was more comfortable. But we can't deny that the Flexlite
finds a remarkable balance between all four metrics in this review, despite not excelling in any one category. Our testers believe that this chair could make for an excellent backcountry purchase if ounces aren't paramount, as its 29-ounce weight is comparable to any of the taco style chairs we tested. If sidecountry or short backcountry trips are your thing, or you just can't imagine carrying the 38-ounce Joey
with you even to the beach, the Flexlite
's great blend of all four of our testing metrics may make it the perfect chair for you.
Read full review: REI Flexlite
Analysis and Test Results
With so many chairs on the market, how do you pick the right one? In this article, we've identified the four most important qualities to look for in a backpacking chair. For each category, our testers awarded the products scores from 1-10. After assigning a weighted percentage to each metric, we were able to give all eight products a final score out of 100, though we realize that your needs may be a little different than what we've predicted. Overall, a score of 5 indicates an average performance, and any score higher than that indicates a great or excellent design. The highest individual score we assigned was an 8/10 because we thought every chair had room for improvement. We describe all four scoring metrics in detail below to help you decide what you're looking for in your perfect backpacking seat.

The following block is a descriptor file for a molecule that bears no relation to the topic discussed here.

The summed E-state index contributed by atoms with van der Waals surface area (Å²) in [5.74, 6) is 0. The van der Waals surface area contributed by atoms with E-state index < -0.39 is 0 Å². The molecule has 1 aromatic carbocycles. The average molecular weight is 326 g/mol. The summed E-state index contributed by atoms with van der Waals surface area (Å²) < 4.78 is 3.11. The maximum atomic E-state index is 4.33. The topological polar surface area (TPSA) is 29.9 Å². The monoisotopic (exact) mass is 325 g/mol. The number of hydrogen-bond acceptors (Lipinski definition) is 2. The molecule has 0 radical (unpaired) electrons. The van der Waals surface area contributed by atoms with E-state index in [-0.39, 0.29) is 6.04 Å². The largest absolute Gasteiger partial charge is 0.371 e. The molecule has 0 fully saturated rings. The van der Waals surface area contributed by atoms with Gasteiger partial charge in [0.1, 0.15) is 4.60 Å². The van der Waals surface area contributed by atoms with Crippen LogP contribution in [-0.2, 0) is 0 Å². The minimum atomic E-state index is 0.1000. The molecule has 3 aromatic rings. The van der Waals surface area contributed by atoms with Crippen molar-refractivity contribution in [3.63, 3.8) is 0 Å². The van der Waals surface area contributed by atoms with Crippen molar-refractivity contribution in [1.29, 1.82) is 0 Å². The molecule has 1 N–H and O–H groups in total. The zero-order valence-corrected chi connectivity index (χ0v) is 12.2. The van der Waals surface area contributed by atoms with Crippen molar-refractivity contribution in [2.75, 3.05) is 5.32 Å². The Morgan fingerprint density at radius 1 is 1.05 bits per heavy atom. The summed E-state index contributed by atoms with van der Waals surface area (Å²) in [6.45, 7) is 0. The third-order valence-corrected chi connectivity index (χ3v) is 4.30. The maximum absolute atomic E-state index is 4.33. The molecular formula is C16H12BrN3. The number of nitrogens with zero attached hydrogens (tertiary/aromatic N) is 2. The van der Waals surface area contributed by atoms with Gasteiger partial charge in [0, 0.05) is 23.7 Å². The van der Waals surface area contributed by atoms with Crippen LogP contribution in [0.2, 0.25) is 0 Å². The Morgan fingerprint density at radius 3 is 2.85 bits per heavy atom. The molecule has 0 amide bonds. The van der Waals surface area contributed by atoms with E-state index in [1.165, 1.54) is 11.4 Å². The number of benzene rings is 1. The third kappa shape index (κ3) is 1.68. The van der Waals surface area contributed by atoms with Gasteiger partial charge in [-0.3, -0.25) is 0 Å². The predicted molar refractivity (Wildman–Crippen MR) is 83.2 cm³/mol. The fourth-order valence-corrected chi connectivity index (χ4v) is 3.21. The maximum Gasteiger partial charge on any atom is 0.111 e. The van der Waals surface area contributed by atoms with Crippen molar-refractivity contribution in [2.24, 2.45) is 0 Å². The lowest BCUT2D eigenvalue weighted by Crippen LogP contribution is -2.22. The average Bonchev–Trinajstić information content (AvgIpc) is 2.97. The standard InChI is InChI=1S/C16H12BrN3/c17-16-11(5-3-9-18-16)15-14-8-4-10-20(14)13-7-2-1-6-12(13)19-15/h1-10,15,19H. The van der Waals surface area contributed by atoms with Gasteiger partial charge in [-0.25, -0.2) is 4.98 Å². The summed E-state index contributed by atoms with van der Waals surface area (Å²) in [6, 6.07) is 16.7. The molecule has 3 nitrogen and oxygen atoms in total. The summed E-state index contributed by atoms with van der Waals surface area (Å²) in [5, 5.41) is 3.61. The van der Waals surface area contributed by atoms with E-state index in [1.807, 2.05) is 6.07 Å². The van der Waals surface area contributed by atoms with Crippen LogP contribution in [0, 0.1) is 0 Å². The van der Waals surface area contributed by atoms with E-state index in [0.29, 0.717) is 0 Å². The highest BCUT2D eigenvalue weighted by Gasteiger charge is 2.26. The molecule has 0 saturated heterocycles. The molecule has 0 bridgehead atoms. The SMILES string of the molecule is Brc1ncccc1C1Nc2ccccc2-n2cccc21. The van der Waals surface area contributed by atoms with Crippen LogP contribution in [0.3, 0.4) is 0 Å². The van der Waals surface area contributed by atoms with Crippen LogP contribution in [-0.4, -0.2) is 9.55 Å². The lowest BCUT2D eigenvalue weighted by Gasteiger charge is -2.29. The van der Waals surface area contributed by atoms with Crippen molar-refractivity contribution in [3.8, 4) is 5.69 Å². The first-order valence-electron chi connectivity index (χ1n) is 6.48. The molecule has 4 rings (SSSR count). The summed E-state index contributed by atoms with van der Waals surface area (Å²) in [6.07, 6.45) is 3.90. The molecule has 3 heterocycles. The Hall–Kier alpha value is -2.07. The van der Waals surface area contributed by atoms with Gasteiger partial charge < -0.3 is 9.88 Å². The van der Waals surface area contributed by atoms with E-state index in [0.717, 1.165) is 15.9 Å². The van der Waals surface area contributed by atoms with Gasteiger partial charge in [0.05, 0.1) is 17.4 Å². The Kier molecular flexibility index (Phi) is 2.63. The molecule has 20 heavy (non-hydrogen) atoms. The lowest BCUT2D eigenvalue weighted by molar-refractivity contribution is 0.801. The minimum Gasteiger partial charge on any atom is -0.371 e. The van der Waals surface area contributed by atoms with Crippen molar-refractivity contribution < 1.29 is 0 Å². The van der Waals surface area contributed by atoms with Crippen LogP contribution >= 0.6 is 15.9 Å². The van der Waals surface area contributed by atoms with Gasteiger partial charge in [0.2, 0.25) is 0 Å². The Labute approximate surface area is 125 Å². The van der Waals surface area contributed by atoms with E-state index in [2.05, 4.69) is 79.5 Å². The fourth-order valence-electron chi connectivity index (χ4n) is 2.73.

After researching the top fifty products on the market, we were able to identify two distinct categories of chairs. The first of these we've dubbed "taco style chairs." These products are cheap, light, and relatively comfortable. They are usually constructed out of a folding piece of material supported with internal rods and adjustable side straps. These chairs are held upright by the oppositional force of the user's legs and back. We have included four chairs of this design in our review, and they range in price from $25 to $76. Chairs of this style are perfect for outdoor concerts, backpacking, picnics, and cragging.
The second type of product we found was the "tent style" model These products have two parts: poles and seat. The poles attach a central location, much like a tent. The fabric seat has holsters on four corners to sit on top of the poles. The user sits suspended in the material in between the poles. These chairs are much more expensive, and the four we picked for this review range in price from $75 to $150. These chairs are perfect for car camping, beach lounging, and cragging; they are often not allowed at outdoor concerts because they sit too far off the ground.
Unlike many of the products we typically review, comfort is front and center for chairs. A purely luxury item, their ability to make you comfortable is their primary function. For this metric, we identified how chairs could be more or less comfortable and scored them based on how they stacked up against the competition. Because we have two very different styles of chairs in this review, this metric varied depending on whether the chair was a taco style or tent style; their comfort scores, however, took into account every chair, not just the ones in its style category.
The first thing we looked at for this metric was material. How did the fabric feet on our legs and back? Was it breathable or stuffy? How did the material affect our enjoyment of the seat? None of the taco style chairs we tested had any breathability, and most were made out of similar materials. For tent style chairs, however, the Helinox Chair Zero
stood out. Its slippery fabric made it difficult to sit in, and we often found ourselves slipping out. On the other hand, two tent style chairs stood out for excellent ventilation: the REI Flexlite